Seasoning for Grilled Vegetables

by Susan Lundman

Seasoning adds interest and depth of flavor to grilled vegetables, whether you grill outdoors on a barbecue or indoors in a ridged grill pan. Expand your grilled vegetable repertoire by using the veggies in salads, soups and pasta dishes in addition to serving them as sides either hot or at room temperature. If you plan to grill soft vegetables, such as mushrooms, eggplant or summer squash, add flavor by marinated the vegetables for 20 minutes for even more flavor.

The Essential Seasoning

Salt enhances the flavor of foods and offsets any bitterness in the vegetables. Large grain or coarse salts, such as kosher or sea salt, allow you to benefit from salt's flavor without adding as much sodium as table salt, while flavored salts, such as smoked salt or lemon salt, typically use regular table salt. Toss your vegetables with olive oil and salt before cooking and add a light sprinkling of pepper after the veggies come off the grill.

Herbs and Sauces

Chopped fresh herbs, herb butters and sauces made from herbs add fresh flavors when sprinkled on at the end of grilling. Dried herbs, such as oregano or thyme, add less freshness but will also work. For seasoning sauces, try pesto sauces with garlic and either basil or parsley, a soy-based sauce with ginger and scallions or a citrus sauce with lemon or orange zest.

Go Ethnic

Sumac, a Middle Eastern spice with a slight citrus flavor and a little heat, pairs well with any vegetable. Use it along with salt and pepper, mix it with thyme or use it in a yogurt sauce. Other ethnic options include Jamaican jerk seasoning, with pepper, thyme, cayenne, allspice, garlic and ginger; or a Southwest veggie grill with cumin, chili powder and smoked paprika. Wait until the vegetables come off the grill to season them.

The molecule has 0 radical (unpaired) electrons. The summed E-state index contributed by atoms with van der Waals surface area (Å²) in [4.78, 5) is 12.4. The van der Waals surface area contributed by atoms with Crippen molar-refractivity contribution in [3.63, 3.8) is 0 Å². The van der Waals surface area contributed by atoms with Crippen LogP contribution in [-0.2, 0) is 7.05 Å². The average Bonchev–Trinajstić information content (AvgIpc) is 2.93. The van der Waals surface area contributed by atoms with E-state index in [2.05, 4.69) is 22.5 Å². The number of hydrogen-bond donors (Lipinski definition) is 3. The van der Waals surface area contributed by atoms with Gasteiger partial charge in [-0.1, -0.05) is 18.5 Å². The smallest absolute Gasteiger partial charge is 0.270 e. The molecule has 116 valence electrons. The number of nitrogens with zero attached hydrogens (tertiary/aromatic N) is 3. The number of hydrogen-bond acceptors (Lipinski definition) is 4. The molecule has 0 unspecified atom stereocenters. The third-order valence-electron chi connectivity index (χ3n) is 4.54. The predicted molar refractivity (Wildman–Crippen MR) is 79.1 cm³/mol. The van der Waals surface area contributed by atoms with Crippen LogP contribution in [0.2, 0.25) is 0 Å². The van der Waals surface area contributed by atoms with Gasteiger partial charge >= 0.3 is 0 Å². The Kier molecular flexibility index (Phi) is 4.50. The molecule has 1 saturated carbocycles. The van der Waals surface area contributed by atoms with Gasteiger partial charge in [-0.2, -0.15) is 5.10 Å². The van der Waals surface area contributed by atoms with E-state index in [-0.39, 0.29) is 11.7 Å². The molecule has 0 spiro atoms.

Seasonings at Hand

Many prepared dry seasoning blends meant for dips, sauces or salad dressing also work as seasoning for vegetables, either sprinkled on after grilling or blended with butter, oil or yogurt and used as a sauce. Experiment with ranch blends, honey mustard or Italian herb blends. Or try blends meant for meat, such as spicy blends and soy-based blends if you want to give the vegetables an extra boost of flavor.


Photo Credits

  • Jocelyn Vodnik/Demand Media

About the Author

Susan Lundman began writing about her love of cooking, ingredient choices, menu planning and healthy eating after working for 20 years on children's issues at a nonprofit organization. She has written about food online professionally for ten years on numerous websites, and has provided family and friends with homemade recipes and stories about culinary adventures. Lundman received her M.A. from Stanford University.